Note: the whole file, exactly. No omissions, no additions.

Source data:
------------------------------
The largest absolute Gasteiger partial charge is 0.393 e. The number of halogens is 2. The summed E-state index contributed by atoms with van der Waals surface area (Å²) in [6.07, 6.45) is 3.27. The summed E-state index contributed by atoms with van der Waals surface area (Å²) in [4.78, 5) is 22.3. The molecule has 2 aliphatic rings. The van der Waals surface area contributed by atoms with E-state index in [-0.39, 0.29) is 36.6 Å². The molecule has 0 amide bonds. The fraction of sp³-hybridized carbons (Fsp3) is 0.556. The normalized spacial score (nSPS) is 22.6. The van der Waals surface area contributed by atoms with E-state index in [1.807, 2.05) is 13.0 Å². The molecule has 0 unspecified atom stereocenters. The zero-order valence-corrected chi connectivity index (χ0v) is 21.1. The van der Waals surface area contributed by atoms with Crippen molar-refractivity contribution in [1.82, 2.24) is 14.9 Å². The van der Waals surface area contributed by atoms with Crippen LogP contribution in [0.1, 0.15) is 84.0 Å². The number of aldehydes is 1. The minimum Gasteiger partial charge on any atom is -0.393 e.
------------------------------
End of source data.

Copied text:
The largest absolute Gasteiger partial charge is 0.393 e. The number of halogens is 2. The summed E-state index contributed by atoms with van der Waals surface area (Å²) in [6.07, 6.45) is 3.27. The summed E-state index contributed by atoms with van der Waals surface area (Å²) in [4.78, 5) is 22.3. The molecule has 2 aliphatic rings. The van der Waals surface area contributed by atoms with E-state index in [-0.39, 0.29) is 36.6 Å². The molecule has 0 amide bonds. The fraction of sp³-hybridized carbons (Fsp3) is 0.556. The normalized spacial score (nSPS) is 22.6. The van der Waals surface area contributed by atoms with E-state index in [1.807, 2.05) is 13.0 Å². The molecule has 0 unspecified atom stereocenters. The zero-order valence-corrected chi connectivity index (χ0v) is 21.1. The van der Waals surface area contributed by atoms with Crippen molar-refractivity contribution in [1.82, 2.24) is 14.9 Å². The van der Waals surface area contributed by atoms with Crippen LogP contribution in [0.1, 0.15) is 84.0 Å². The number of aldehydes is 1. The minimum Gasteiger partial charge on any atom is -0.393 e.